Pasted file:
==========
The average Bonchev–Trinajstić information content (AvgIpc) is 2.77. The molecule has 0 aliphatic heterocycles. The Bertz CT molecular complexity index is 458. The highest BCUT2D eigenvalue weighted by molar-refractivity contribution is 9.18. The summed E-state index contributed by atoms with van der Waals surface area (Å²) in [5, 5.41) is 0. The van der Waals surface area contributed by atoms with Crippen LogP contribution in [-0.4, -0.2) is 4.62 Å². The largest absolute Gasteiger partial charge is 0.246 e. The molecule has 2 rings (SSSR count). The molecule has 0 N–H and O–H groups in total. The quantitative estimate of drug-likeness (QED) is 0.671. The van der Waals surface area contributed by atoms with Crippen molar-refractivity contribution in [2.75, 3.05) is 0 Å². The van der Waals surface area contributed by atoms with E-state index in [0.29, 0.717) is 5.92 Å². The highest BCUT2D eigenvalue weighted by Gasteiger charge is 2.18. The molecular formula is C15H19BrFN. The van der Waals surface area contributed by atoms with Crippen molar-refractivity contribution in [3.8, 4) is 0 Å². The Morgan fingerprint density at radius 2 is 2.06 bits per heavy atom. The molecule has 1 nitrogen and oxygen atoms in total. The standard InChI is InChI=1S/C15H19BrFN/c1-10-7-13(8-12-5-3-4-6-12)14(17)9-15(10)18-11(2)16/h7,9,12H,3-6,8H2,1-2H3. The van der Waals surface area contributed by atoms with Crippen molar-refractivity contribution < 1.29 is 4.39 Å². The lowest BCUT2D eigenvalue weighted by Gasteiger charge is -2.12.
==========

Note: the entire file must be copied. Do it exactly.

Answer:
The average Bonchev–Trinajstić information content (AvgIpc) is 2.77. The molecule has 0 aliphatic heterocycles. The Bertz CT molecular complexity index is 458. The highest BCUT2D eigenvalue weighted by molar-refractivity contribution is 9.18. The summed E-state index contributed by atoms with van der Waals surface area (Å²) in [5, 5.41) is 0. The van der Waals surface area contributed by atoms with Crippen LogP contribution in [-0.4, -0.2) is 4.62 Å². The largest absolute Gasteiger partial charge is 0.246 e. The molecule has 2 rings (SSSR count). The molecule has 0 N–H and O–H groups in total. The quantitative estimate of drug-likeness (QED) is 0.671. The van der Waals surface area contributed by atoms with Crippen molar-refractivity contribution in [2.75, 3.05) is 0 Å². The van der Waals surface area contributed by atoms with E-state index in [0.29, 0.717) is 5.92 Å². The highest BCUT2D eigenvalue weighted by Gasteiger charge is 2.18. The molecular formula is C15H19BrFN. The van der Waals surface area contributed by atoms with Crippen molar-refractivity contribution in [3.8, 4) is 0 Å². The Morgan fingerprint density at radius 2 is 2.06 bits per heavy atom. The molecule has 1 nitrogen and oxygen atoms in total. The standard InChI is InChI=1S/C15H19BrFN/c1-10-7-13(8-12-5-3-4-6-12)14(17)9-15(10)18-11(2)16/h7,9,12H,3-6,8H2,1-2H3. The van der Waals surface area contributed by atoms with Crippen molar-refractivity contribution < 1.29 is 4.39 Å². The lowest BCUT2D eigenvalue weighted by Gasteiger charge is -2.12.